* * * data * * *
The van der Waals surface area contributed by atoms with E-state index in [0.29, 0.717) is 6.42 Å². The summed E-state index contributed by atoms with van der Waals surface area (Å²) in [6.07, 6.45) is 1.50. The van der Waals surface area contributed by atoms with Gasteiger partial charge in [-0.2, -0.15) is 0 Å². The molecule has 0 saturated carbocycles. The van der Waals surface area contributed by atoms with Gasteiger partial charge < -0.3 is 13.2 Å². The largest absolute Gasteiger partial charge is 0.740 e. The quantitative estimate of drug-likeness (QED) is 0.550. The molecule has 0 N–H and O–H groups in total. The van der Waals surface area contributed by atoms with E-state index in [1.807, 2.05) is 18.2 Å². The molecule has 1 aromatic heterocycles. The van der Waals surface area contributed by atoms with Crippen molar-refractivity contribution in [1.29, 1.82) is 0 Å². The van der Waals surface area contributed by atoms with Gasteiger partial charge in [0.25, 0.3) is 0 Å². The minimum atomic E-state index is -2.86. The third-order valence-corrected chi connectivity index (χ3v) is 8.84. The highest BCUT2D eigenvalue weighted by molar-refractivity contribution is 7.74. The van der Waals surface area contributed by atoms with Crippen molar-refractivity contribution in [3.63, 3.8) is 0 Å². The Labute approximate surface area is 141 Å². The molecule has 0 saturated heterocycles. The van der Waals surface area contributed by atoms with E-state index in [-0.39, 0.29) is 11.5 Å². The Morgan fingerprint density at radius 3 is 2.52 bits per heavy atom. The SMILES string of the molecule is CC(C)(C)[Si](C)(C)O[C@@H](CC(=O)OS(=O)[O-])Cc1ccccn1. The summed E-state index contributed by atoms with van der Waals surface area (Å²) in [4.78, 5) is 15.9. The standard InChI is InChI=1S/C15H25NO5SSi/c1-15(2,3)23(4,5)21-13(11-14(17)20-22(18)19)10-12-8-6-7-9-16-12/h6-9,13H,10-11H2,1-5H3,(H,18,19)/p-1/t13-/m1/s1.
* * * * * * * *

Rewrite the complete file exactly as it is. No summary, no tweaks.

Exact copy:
The van der Waals surface area contributed by atoms with E-state index in [0.29, 0.717) is 6.42 Å². The summed E-state index contributed by atoms with van der Waals surface area (Å²) in [6.07, 6.45) is 1.50. The van der Waals surface area contributed by atoms with Gasteiger partial charge in [-0.2, -0.15) is 0 Å². The molecule has 0 saturated carbocycles. The van der Waals surface area contributed by atoms with Gasteiger partial charge < -0.3 is 13.2 Å². The largest absolute Gasteiger partial charge is 0.740 e. The quantitative estimate of drug-likeness (QED) is 0.550. The molecule has 0 N–H and O–H groups in total. The van der Waals surface area contributed by atoms with E-state index in [1.807, 2.05) is 18.2 Å². The molecule has 1 aromatic heterocycles. The van der Waals surface area contributed by atoms with Crippen molar-refractivity contribution in [1.29, 1.82) is 0 Å². The van der Waals surface area contributed by atoms with Gasteiger partial charge in [0.25, 0.3) is 0 Å². The minimum atomic E-state index is -2.86. The third-order valence-corrected chi connectivity index (χ3v) is 8.84. The highest BCUT2D eigenvalue weighted by molar-refractivity contribution is 7.74. The van der Waals surface area contributed by atoms with Crippen molar-refractivity contribution in [3.63, 3.8) is 0 Å². The Labute approximate surface area is 141 Å². The molecule has 0 saturated heterocycles. The van der Waals surface area contributed by atoms with E-state index in [-0.39, 0.29) is 11.5 Å². The Morgan fingerprint density at radius 3 is 2.52 bits per heavy atom. The SMILES string of the molecule is CC(C)(C)[Si](C)(C)O[C@@H](CC(=O)OS(=O)[O-])Cc1ccccn1. The summed E-state index contributed by atoms with van der Waals surface area (Å²) in [4.78, 5) is 15.9. The standard InChI is InChI=1S/C15H25NO5SSi/c1-15(2,3)23(4,5)21-13(11-14(17)20-22(18)19)10-12-8-6-7-9-16-12/h6-9,13H,10-11H2,1-5H3,(H,18,19)/p-1/t13-/m1/s1.